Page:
But it’s also a matter of trust. Members of the Silent Generation (those born between 1925-1945) are the most likely to trust marketing information that comes in the mail. According to one survey, 83% of the Silent Generation trust direct mail marketing, higher than any other generation.

U.S. Home Broadband Users, by Age

While home broadband use has increased nearly 30 percent for consumers aged 65-plus in the past 10 years, it’s still approximately 18 percent below the other age groups. Source: Pew Research

Tailoring Healthcare Direct Mail for the Target Audience

To ensure any direct mail campaign is successful, a marketer must first accurately define the target audience, and then understand their needs and wants in order to craft effective marketing messages.

Durant, Okla.-based Thompson Direct Marketing is owned and operated by Dave Thompson, who has served the Medicare market for more than 40 years. Due to his tenure and industry expertise, he knows that direct mail works best for his target audience of those aged 65 and up, especially in regard to healthcare.

“When it comes to things like Medicare and Medicaid plans, direct mail remains the most effective way to reach new customers,” says Thompson. “Television and radio can communicate general information, but when it comes to plan specifics and choosing the right plan, they want print.”

Because of the plethora of Medicare options available, Thompson educates retirees on their options before presenting them with details on specific plans. Mailers outline the options offered by the insurer, and recipients check off and mail back a reply card on the plans they are interested in.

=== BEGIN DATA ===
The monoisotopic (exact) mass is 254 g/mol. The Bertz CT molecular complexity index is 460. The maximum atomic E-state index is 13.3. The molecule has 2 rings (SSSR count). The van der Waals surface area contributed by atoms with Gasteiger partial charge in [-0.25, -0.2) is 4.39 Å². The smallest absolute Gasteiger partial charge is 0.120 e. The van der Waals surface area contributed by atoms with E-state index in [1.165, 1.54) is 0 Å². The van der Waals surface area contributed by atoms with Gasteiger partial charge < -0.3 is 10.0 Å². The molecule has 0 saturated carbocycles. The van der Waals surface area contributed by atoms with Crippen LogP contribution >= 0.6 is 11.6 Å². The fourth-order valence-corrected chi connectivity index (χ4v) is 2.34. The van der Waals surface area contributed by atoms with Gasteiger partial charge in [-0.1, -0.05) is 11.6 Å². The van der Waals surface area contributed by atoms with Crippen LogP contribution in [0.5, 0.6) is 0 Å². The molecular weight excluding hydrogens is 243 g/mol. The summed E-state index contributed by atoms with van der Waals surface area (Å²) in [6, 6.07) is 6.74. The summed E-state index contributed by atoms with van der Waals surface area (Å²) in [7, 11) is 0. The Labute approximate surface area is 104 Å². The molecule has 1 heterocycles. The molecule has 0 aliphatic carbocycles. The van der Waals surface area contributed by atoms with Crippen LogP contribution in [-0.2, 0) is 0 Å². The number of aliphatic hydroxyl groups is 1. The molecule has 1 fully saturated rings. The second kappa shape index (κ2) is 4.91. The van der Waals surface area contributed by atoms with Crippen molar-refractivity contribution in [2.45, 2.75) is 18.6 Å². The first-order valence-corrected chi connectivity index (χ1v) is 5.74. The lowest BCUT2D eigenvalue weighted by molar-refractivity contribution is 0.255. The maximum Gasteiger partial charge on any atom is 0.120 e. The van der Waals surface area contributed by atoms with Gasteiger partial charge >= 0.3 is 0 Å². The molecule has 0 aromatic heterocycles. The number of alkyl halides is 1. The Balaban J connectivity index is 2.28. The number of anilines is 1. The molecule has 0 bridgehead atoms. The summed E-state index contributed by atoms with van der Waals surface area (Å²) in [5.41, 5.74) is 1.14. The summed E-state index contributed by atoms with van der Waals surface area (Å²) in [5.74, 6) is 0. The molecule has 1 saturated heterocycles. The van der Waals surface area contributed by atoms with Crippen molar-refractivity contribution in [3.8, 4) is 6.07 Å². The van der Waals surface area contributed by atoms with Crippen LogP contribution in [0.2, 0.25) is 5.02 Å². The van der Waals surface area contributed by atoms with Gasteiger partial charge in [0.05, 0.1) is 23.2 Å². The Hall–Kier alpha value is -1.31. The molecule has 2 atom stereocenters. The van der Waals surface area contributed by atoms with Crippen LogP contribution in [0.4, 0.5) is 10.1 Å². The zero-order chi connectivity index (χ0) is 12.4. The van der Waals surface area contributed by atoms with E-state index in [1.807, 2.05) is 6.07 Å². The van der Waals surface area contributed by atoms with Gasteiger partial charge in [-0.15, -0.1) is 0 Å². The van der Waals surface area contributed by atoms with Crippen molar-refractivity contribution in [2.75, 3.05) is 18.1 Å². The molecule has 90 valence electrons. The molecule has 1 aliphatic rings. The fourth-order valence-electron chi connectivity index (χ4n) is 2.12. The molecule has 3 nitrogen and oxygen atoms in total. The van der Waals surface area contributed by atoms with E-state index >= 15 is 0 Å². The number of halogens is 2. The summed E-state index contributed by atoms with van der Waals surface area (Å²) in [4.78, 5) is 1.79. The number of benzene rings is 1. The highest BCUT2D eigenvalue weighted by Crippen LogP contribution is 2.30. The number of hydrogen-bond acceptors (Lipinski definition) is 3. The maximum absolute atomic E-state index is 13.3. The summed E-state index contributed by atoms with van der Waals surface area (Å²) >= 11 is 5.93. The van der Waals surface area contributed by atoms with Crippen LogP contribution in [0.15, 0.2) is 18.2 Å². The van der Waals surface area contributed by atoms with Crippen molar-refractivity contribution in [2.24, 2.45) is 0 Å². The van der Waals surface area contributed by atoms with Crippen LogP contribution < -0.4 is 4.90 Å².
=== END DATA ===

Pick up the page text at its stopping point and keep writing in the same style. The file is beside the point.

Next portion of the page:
“One mailer might talk about Medicare or long-term care,” explains Thompson. “Another might talk about final expenses or annuities. Each one gives recipients the opportunity to consider their options and request information on plans they think will work for them.”

Thompson’s “go to” format is a versioned 7 ½ x 14” trifold mailer personalized at the time of mailing. Clients can choose from different templates identified by a version code used for tracking, and versions vary by state. In some cases, he will create custom mailers for clients.

Thompson works closely with his clients to select the right list for their marketing goals. “People retire at different ages now, so list selection is not as simple as it used to be,” Thompson explains. “Some of my clients might target those just turning 65 years old in March or April. Others might target those turning 65 to 79 in September or October. Others might narrow it down to women or men or those in a specific income bracket. We’ve come a long way from selling simple ‘age lists,’ like we used to do in the 1970s.”